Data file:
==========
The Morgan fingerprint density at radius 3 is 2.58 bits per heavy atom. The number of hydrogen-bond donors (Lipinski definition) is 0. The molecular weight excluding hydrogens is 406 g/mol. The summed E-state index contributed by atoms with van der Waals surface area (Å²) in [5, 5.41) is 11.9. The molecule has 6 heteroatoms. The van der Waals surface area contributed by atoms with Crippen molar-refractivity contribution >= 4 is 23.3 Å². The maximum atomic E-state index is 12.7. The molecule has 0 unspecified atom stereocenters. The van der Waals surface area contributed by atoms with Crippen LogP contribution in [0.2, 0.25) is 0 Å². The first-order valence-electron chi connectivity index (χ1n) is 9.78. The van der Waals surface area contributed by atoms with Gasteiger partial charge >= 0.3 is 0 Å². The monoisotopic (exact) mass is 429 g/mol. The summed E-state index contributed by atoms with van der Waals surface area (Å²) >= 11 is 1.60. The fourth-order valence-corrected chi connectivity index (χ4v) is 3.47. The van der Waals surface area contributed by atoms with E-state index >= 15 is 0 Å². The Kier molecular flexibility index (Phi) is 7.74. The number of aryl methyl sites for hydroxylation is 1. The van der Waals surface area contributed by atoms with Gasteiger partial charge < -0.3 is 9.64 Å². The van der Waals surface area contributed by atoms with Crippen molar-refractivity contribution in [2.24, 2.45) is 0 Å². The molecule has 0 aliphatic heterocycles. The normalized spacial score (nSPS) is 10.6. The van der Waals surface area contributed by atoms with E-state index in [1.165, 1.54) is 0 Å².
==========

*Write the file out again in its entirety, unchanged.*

The Morgan fingerprint density at radius 3 is 2.58 bits per heavy atom. The number of hydrogen-bond donors (Lipinski definition) is 0. The molecular weight excluding hydrogens is 406 g/mol. The summed E-state index contributed by atoms with van der Waals surface area (Å²) in [5, 5.41) is 11.9. The molecule has 6 heteroatoms. The van der Waals surface area contributed by atoms with Crippen molar-refractivity contribution >= 4 is 23.3 Å². The maximum atomic E-state index is 12.7. The molecule has 0 unspecified atom stereocenters. The van der Waals surface area contributed by atoms with Crippen LogP contribution in [0.2, 0.25) is 0 Å². The first-order valence-electron chi connectivity index (χ1n) is 9.78. The van der Waals surface area contributed by atoms with Gasteiger partial charge >= 0.3 is 0 Å². The monoisotopic (exact) mass is 429 g/mol. The summed E-state index contributed by atoms with van der Waals surface area (Å²) >= 11 is 1.60. The fourth-order valence-corrected chi connectivity index (χ4v) is 3.47. The van der Waals surface area contributed by atoms with E-state index >= 15 is 0 Å². The Kier molecular flexibility index (Phi) is 7.74. The number of aryl methyl sites for hydroxylation is 1. The van der Waals surface area contributed by atoms with Gasteiger partial charge < -0.3 is 9.64 Å². The van der Waals surface area contributed by atoms with Crippen molar-refractivity contribution in [2.24, 2.45) is 0 Å². The molecule has 0 aliphatic heterocycles. The normalized spacial score (nSPS) is 10.6. The van der Waals surface area contributed by atoms with E-state index in [1.165, 1.54) is 0 Å².